And Charmin, as a producer of personal paper products only,' is a pace-setter in the seg
ment that is growing 3 times faster than the total industry!
Charmin's entire operations are alive with new methods, new ideas, new processes, new
product concepts and Charmin engineers are in the forefront of these developments.
Now, as our marketing area expands beyond 45 of the U. S. population, we need more
engineer! capable of bold new thinking.
At Charmin you can expect (1) Substantia! responsibility within a short time after you
join us' (2) Outstanding advancement opportunities, with promotion only from within,
based on merit. Your progress will be closely followed, since our technically trained
management group is less than 500.
Choice of four locations: Green Bay, Wisconsin; Cheboygan, Michigan; Mehoopany,
Pennsylvania (near Scranton) or our new Cape Girardeau, Missouri plant scheduled for
production in the fall of 1969. You'll be located in the heart of some of the greatest hunting
fishing and skiing country in the world. Sign up at the Placement Office now, and find out
more about a future with us. We're interested in talking with you even if you have graduate
school plans or a military obligation.
2.) What is the outlook for student
participation in the future?
Four sub-committees and members
were designated: Parking and Fees:
Russel Brown and Bob Zucker; Social
Affairs: Philip Crowl and Craig
Dreeszen; Union, Organizations, and
. Eligibility: William Colville and Tom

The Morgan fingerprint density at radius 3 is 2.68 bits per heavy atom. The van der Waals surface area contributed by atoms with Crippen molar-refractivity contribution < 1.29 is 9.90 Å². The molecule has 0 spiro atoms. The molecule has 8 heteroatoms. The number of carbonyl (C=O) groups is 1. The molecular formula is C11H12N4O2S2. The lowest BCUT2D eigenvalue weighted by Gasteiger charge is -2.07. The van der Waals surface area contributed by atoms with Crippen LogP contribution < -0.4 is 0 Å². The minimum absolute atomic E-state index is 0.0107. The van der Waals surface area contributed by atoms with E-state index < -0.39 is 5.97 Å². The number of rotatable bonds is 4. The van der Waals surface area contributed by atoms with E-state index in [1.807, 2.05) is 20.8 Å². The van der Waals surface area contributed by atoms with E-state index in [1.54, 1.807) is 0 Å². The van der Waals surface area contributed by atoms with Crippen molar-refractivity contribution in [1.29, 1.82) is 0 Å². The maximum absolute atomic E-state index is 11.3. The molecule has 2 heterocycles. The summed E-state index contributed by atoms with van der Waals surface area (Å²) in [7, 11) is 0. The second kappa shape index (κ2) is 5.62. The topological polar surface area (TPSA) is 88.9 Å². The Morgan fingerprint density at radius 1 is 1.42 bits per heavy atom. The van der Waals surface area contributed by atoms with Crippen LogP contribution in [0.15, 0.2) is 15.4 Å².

Morgan; Dicipline: John Davis and
The sub-committee should invite
other members as they find it
necessary, Knapp said. Younger stu
dent members would be particularly
useful, he added.
Brown said that the sub-committees
should be concerned more with the
students' place in the decision-making
process than with specific problem
areas. Committee members echoed
The SAC Committee should take an
interest in the academic problems of
the University also, Davis said.
Dreeszen commented that academic
problems were consciously left put of
G.B. 24 because they constitute such
a large area by themselves.
The academic problems are too im
portant to be considered as a side
issue by the SAC committee. Philin
Crowl said. He suggested that the
committee might decide on a few
general topics for study in the
academic area and ask Soshnik to
appoint a separate committee.
The committee set its permanent
meeting time as alternate Tuesdays
at 3:30 p.m. Its next meeting will
be held February 11.
FLOOR SHOWS end
8 pm 'til 1 am
Opens at 3:30 pm
6 pm 'til 12:30 am
fantastic . . .
J 1700 SOUTH 70 F
and his THIRD HERD
one night only, Fri., Feb. 7
now taking reservations
$4.00 cover charge 488-0929,
A subsidiary of Procter & Gambit
management and practice engineering
management? You can, with CharminI
y -'.y..-v r-'-
Powered by Open ONI